In Incheon, there's not exactly a plethora of landscaping. It's all cement. Seoul is a little bit better, but not much in the areas that I've seen. But as soon as you get out a ways, it all changes like I didn't expect at all. Green fields, big forests, and an overall beautiful landscape covers everything. The air stops smelling sour and the humidity eases off a bit. Suddenly Korea feels a lot more idyllic than it's been.

Our first stop was in Boryeong, which is where we were planning on taking the ferry to visit a couple of islands. Korea, I've learned, actually has thousands of islands surrounding it, some slightly inhabited, some not at all. The islands are a world apart from the rest of Korea. The people who live in the islands do a lot of farming, they speak with a completely different accent, and seem much, much more relaxed than their city counterparts.

Anyway, we walked around in Boryeong a little bit, and then headed to the ferry. We didn't know what the islands actually had to do on them. It turns out, on our first island, Hyoja-do, that there wasn't actually anything. Except for at the dock, we didn't see any people, either. In the entire island, we bumped into two old ladies peeling garlic, and a man and woman who ran the convenience store. It turns out that we had gotten off at the wrong island. The island across the way had restaurants and a place to stay. But, we had been tromping around on the island for over an hour and the ferry had long gone. No matter! A fisherman delivered us across the straight to the next island on his boat.

Wonsan-do was much bigger than Hyoja-do, which we managed to see all of in an hour. "Much bigger" doesn't mean all that much, though. The only ambient noise was the splash of water, the cuckling of roosters, and the occasional dog barking. Like the earlier realization that I hadn't seen green in forever, the quietness here suddenly made me realize how completely loud the city is.

The next day we headed back to Boryeong to spend some time at the beach. The water was warm, the sand was soft, and the sun was shining. The weather's been cloudy, rainy, and muggy in Incheon for as long as I've been here, so this was the first good weather I've seen since leaving home. Sitting on the beach felt so good, and we had a lot of entertaining Korean people to watch.

And that's that. After the beach we came back to Seoul and then I headed back to Incheon, and I have vowed to spend my weekends out of the city, exploring the beautiful Korea I didn't even know existed until now.

Tuesday, July 18, 2006

In which I destroy the souls of children

I made two little kids cry today. In one class. Within ten minutes of each other.
"Kian, you monster!" you're thinking. "You fiend! How could you?"
More accurately, how couldn't I? It doesn't take very much to make these kids cry. They cry over anything and nothing, and they'll keep crying, forever, until lunch.
For example, the first student I made cry was a little girl. I asked her a question, and because she's shy, she mumbled her answer under her breath. I asked her to repeat it, louder, but she wouldn't. Instead, one of the girls sitting next to her did. So I said, "No, you. Louder please." Tears welled up, but I thought maybe I was imagining them since there is no way that could have made her cry. Wrong!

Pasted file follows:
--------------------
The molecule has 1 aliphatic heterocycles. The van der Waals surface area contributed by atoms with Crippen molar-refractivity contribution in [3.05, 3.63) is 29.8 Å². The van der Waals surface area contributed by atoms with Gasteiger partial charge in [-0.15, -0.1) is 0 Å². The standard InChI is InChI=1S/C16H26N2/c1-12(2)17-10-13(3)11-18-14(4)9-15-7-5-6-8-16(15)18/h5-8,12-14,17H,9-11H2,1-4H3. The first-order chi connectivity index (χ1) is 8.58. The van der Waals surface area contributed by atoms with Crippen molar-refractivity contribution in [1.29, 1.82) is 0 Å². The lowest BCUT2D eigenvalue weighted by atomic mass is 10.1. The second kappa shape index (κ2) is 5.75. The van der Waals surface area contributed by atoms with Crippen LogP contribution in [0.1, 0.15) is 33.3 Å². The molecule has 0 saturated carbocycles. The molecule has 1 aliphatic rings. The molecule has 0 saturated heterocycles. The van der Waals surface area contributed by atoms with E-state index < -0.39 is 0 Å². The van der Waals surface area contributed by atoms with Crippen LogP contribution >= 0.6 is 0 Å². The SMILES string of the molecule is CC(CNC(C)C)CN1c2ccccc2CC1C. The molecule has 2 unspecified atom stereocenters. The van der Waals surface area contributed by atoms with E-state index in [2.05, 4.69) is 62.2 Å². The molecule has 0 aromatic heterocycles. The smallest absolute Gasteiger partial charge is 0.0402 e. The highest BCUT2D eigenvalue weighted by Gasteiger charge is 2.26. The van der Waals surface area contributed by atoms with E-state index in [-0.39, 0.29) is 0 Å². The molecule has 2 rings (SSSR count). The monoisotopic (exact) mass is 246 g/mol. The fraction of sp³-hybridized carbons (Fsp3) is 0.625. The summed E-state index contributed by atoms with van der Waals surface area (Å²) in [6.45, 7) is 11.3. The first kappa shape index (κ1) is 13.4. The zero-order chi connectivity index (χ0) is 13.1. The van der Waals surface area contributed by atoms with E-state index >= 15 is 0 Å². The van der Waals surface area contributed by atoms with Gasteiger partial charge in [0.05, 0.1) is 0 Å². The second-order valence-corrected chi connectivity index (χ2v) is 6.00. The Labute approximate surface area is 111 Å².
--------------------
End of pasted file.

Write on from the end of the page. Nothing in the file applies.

I have this little trick to make the girls talk louder, and that's to ask them to scream at the top of their lungs. Usually it takes two or three tries before this is anything above a whisper, but afterwards they have a much better idea of what I mean when I ask them to talk louder. And it's fun. Who doesn't want to scream in class?
So I tried it with the whimpering girl. And then she cried.

The second kid to cry, a cute little boy, was a little more justified, but barely. There's a 'punishment' we use in class that's really more of a joke than anything, just to keep people participating. If they are caught not participating, they have to come up to the front of the classroom and write their names in the air with their butts. Most of the kids do it with great fervor and everyone gets a laugh out of it. So, he comes up to the front of the room, looking fine, and then won't shake his butt around for about twenty seconds. And then he cries.

I don't even know how they do it. They go from zero to crying nearly instantaneously. Are all kids like this? I don't remember.

Friday, July 14, 2006

The Love Motel

My Motel
Originally uploaded by kian esquire.
I purposefully didn't write about the hotel that I stayed in for the first two weeks I was in Korea because I didn't want to worry anyone. Now, though, it's time for the dark truth to be known.

I was staying at a Love Motel.

First off, they aren't actually motels, they're hotels. This one was new, and actually, quite luxuriously decorated inside and out. It's not the accomodation that's seedy, though, it's the purpose.

Anyone who's lived in Asia can tell you that there's no such thing as privacy, even at home. Korean men and women stay at home until they're married. This presents... shall we say... obstacles to young couples in love. In this atmosphere, a budding entrepreneur decided to cater to this market of people who needed a place to spend a romantic night, and now, Love Motels are absolutely everywhere. I mean everywhere.

Because my parents read this and I'm embarassed, I'm not going to go into much further detail. But let's just say that the hotel offers free rentals of... saucy movies... and there is a vending machine that sells, uh, toys. And your room includes, er, contraceptives, free of charge.

I'm told that while I and most foreigners find this to be extremely gross, for Koreans Love Motels are just a fact of life that everyone takes advantage of sooner or later.

Now you know.

Kids at school

Kids at school
Originally uploaded by kian esquire.
When I say that the kids at my school are absolutely adorable, I mean this: They are rambunctious, big cheeked, and always happy to see you.

Little geniuses, all

Little geniuses, all
Originally uploaded by kian esquire.
Because nobody quite understands just how lacking the English skills of my students are, I present to you a writing test taken by a 6th grader. He didn't need to actually think to come up with these, he only needed to listen to his teacher and copy down what she said.

To be fair, his English teacher doesn't speak English very well, so that's part of it. Keep in mind though, that they have textbooks that are actually decent and they've been studying English for 3 years at this point.